Posts Tagged ‘hearing’

Hearing Aid Battery Safety

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Hearing aid battery safety

If you use disposable hearing aid button batteries, follow smart safety rules

Hearing aids are powered either by rechargeable batteries or small, disposable “button” batteries. Although rechargeable hearing aids are quickly becoming the more popular battery option, many people still use hearing aids with disposable batteries.

These batteries keep hearing aids working at their optimum performance, but did you know they can cause serious injury or death if they’re not handled properly?

Button batteries are tiny and should be kept
away from children and pets.

Batteries contain mercury, silver, lithium and other heavy metals as their main component. When these chemicals are ingested and come in contact with body fluids, they create an electrical current which can burn through tissue and seriously damage internal organs in as little as two hours’ time. When you handle a leaking battery, it can cause serious burns immediately.

This is true no matter if the batteries are fully charged or no longer power your hearing aids.

My child swallowed a button battery. What do I do?

According to the National Capital Poison Control Center, more than 3,500 Americans of all ages swallow button batteries every year. If this happens to a person or pet in your home, seek medical attention immediately.

This is a medical emergency and you should not attempt first aid at home. If the child is older than one year, give them about two teaspoons of honey every 10 minutes until they are in the ER. Honey can help slow the development of an internal battery burn injury, but it will not stop it from occurring.

Do not delay medical care. If ingested, button batteries can cause serious internal burns, bleeding and injuries. Numerous children have either been severely injured or died from ingestion.

For babies (under one year), they need an x-ray immediately to locate the battery. If the battery is in the esophagus, it must be removed immediately. Serious injury including death is possible.

In older children, follow your doctors’ guidance. They will most likely need the battery removed using an endoscopy procedure.

If you’re not sure if your child has ingested a button battery, signs to look out for include wheezing, drooling, vomiting, chest discomfort, difficulty swallowing and gagging when eating or drinking.

Damage can also occur if a child puts the battery in their nose or ear.

Storing your disposable hearing aid batteries safely

Now that you know, you can see why it’s important to keep your hearing aid batteries safe from little hands or inquisitive pets. It’s important to find a safe place to store your batteries. Here are some dos and don’ts:

  • DO invest in a container with a snap-tight lid. Store it on a shelf (the higher the better – as long as you can reach it safely) in a closet which has a door you keep shut.
  • DO store your batteries at room temperature. Heat shortens battery life and, contrary to popular opinion, battery life is not extended by storing them in the refrigeration.
  • DON’T store batteries next to metal objects, such as coins and keys. These are common items found in pant pockets and purses.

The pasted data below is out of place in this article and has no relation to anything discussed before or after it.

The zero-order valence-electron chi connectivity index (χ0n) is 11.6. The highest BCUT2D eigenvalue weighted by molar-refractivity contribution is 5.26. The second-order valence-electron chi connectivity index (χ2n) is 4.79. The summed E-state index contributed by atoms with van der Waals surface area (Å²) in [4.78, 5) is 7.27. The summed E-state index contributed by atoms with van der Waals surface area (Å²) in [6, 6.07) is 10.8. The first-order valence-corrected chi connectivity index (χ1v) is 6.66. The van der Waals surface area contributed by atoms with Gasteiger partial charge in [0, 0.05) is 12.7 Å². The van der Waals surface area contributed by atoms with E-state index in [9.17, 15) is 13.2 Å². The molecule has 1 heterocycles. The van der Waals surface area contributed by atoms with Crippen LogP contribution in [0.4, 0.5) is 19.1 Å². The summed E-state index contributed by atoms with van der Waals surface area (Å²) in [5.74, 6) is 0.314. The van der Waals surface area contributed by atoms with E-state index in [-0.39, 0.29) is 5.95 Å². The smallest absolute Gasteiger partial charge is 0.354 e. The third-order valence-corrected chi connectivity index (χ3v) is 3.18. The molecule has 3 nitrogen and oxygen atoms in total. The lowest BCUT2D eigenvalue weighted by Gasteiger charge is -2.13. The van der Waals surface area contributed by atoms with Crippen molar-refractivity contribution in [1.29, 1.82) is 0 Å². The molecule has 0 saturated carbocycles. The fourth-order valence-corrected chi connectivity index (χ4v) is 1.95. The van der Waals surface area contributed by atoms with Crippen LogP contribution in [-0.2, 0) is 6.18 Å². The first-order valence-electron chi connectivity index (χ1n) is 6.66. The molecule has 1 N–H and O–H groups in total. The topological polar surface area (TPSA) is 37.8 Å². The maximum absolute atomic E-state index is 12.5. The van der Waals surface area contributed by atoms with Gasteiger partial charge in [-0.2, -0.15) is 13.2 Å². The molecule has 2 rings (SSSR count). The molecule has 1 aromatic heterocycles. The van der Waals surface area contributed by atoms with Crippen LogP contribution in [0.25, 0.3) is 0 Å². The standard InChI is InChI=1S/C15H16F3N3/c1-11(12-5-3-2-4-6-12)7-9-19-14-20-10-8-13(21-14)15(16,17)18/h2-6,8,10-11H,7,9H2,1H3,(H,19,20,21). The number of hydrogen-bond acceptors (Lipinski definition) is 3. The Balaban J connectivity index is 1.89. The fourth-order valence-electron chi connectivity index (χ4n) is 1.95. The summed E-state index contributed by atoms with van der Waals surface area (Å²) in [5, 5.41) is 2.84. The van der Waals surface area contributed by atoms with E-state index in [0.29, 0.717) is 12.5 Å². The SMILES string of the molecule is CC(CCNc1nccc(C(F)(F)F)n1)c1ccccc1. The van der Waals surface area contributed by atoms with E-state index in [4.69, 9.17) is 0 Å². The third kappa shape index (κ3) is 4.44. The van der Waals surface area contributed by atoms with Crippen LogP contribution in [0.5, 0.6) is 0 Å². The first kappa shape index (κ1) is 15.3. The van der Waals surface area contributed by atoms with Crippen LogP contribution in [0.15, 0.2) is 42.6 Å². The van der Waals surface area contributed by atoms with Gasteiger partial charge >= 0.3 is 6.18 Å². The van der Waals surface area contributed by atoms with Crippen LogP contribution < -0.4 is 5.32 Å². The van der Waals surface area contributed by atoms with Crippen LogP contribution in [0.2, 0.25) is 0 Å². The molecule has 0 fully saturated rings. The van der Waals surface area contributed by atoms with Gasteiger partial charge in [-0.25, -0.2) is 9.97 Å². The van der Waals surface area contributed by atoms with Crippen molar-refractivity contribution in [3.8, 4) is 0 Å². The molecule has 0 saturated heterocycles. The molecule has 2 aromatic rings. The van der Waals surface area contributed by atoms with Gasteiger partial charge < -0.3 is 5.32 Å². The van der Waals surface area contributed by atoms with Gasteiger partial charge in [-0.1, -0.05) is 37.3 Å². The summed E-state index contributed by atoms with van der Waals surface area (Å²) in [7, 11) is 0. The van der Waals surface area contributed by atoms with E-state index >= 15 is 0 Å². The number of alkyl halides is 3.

• DON’T store your batteries with your medications. Many pills are the same size and shape as hearing aid batteries. Many cases of accidental battery poisoning have occurred from people who mistakenly ingested a hearing aid battery while taking their daily medications.
  • DO be careful with all button batteries in your home, not just the ones in your hearing aids. Button batteries are also commonly used in remote controls, toys, thermometers, tealight candles, key fobs and even light-up shoes.

How to properly discard your batteries

When you change your hearing aid batteries, be sure to place them in a child- and pet-proof container immediately until you can take them to a recycling center. Do not leave them on a counter or throw them in the trash can.

Batteries are recyclable

Because of the valuable metals these batteries contain, they’re extremely recyclable. Those same contents make them extremely hazardous if you simply throw them in the trash. Over time, the batteries can leak these hazardous chemicals and contaminate the environment. Recycling centers extract the dangerous chemicals and discard the remaining contents, which are safe for landfills.

In this day and age, it’s likely there are more than a few battery recycling collection centers in your community. If you aren’t already aware of their location, check with your hearing center.

Acid burn

Sometimes, batteries can leak acid that can burn your skin. If you receive an acid burn when handling your hearing aid batteries:

  • Use a wet cloth to wipe any area on the hands, face or feet,
  • Remove any clothing or jewelry which may have come in contact with the battery acid so it doesn’t burn any other areas,
  • Run cool water over the affected area for 15 minutes,
  • Wrap the affected area with a clean piece of gauze or cotton towel and call your doctor if your skin continues to discolor.

Debbie Clason, staff writer, Healthy Hearing

Debbie ClasonDebbie Clason holds a master’s degree from Indiana University. Her impressive client list includes financial institutions, real estate developers, physicians, pharmacists and nonprofit organizations. Read more about Debbie.

Summertime Sounds That Are Potentially Unsafe For Your Ears

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Fireworks, leaf blowers, and concerts, oh my: Top unsafe summertime sounds

Grab your earplugs and stay safe this season

Anytime I hear someone in my neighborhood fire up a leaf blower or mower, I look out the window: Are they wearing hearing protection? Often they’re not, and I wince, knowing that I’m watching noise-induced hearing loss unfold right in front of me. Many people don’t realize just how dangerous sound can be, even in the loveliness of summertime. With that in mind, grab your earplugs and prep yourself for these common, potentially harmful seasonal sounds:

Outdoor concerts

If you have to shout to be heard at a concert, it’s WAY too loud

An outdoor music concert.
Protect your hearing by wearing earplugs
at outdoor concerts.

You’d think outdoor concerts wouldn’t be as harmful as indoor concerts, but that’s incorrect: Unlike indoor concerts where the sound is absorbed, an outdoor venue causes the sound to disperse causing the band’s sound techs to turn the music up even louder. Volume is measured in decibels.